Society & Culture

New Smithsonian traveling exhibition celebrates American graphic art tradition of Hatch Show Prints

Athens, Ga. – “American Letterpress: The Art of Hatch Show Print”will open at the Georgia Museum of Art on Aug. 27, and run through Nov. 26. Featuring the work of one of the nation’s oldest and continuously printing shops-Nashville, Tennessee’s Hatch Show Print-it highlights 126 historical and contemporary posters and 29 hand-carved wooden blocks-some on view for the very first time.
Whether in posters promoting a Johnny Cash concert or a carnival performance or capturing the modern-day verve of a concert by Coldplay or The Strokes, posters printed by Hatch Show Print capture the heralded traditions of American letterpress printing and graphic art at their very best.

“Hatch is a survivor. We keep ink on the blocks and dust off their backs,” said Jim Sherraden, the exhibition’s curator and chief designer at Hatch Show Print. “We’re in constant production, and we’ve survived all the changes in printing technology to become the antithesis of contemporary digital design. I’m thrilled that we can share our story and our art through this exhibition.”

For much of the 20th century, Hatch’s vibrant posters served as a leading advertising medium for southern entertainment-from minstrel shows to magicians and opera singers to Negro League baseball games and B-movies. Many of Hatch’s most loyal clients were Grand Ole Opry stars. Each Hatch Show Print poster is a unique creation, individually handcrafted and inked onto paper in a painstaking process that dates back to the 15th century. This process, known as letterpress, involves inking hand-carved wood blocks and metal photo plates and type that are then pressed onto paper to form an image.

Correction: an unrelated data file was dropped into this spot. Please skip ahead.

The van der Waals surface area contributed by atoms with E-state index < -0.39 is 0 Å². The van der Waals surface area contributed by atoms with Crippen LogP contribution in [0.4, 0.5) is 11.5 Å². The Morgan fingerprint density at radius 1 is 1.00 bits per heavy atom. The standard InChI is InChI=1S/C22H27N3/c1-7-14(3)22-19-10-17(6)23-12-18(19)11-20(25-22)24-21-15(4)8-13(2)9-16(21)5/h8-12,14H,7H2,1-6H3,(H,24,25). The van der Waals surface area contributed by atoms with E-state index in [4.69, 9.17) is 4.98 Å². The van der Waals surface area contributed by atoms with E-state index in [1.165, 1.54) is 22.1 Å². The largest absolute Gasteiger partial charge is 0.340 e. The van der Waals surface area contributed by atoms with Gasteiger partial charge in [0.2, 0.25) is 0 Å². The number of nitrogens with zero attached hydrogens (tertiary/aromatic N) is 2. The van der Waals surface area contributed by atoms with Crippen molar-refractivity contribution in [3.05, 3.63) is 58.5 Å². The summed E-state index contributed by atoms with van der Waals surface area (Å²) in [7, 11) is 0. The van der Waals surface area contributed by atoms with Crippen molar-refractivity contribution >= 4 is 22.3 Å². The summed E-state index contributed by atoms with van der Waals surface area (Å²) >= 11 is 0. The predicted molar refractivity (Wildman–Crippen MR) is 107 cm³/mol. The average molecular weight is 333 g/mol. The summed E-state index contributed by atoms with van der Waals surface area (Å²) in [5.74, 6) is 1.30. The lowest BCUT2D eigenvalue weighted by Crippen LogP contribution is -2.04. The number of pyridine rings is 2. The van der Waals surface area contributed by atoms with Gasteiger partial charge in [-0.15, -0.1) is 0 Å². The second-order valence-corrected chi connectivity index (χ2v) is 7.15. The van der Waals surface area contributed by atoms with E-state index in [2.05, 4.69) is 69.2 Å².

The shop that produces these colorful posters has long been a downtown Nashville landmark and the guardian of a very special piece of Americana. Now owned and operated by the Country Music Hall of Fame and Museum, Hatch Show Print not only carefully re-strikes some of the original, hand-carved wood blocks to reproduce classic images on the massive, old letterpresses, but also designs and prints more than 600 new compositions each year, continuing in the firm’s tradition.

The exhibition is supported nationally by America’s Jazz Heritage, a partnership of the Wallace Foundation and the Smithsonian Institution, and sponsored locally by Janet and Alex Patterson, Dudley Stevens, Alan F. Rothschild Jr. through the Fort Trustee Fund, Community Foundation of the Chattahoochee Valley, Flagpole, YellowBook USA, the W. Newton Morris Charitable Foundation and the Friends of the Georgia Museum of Art.

In coordination with the exhibition, the GMOA will host its fall fundraiser, Highfalutin’ Hootenanny, on Oct. 14. For more information, see

For more information on the Country Music Hall of Fame, see

The Smithsonian Institution Traveling Exhibition Service organized the exhibition. More information is available at

Partial support for the exhibitions and programs at the Georgia Museum of Art is provided by the Georgia Council for the Arts through appropriations of the Georgia General Assembly. The council is a partner agency of the National Endowment for the Arts. Individuals, foundations and corporations provide additional museum support through their gifts to the Arch Foundation and the University of Georgia Foundation. The Georgia Museum of Art is located in the Performing and Visual Arts Complex on the East Campus of the University of Georgia. The address is 90 Carlton Street, University of Georgia, Athens, Ga. 30602-6719. For more information, including hours, see or call 706/542-4662.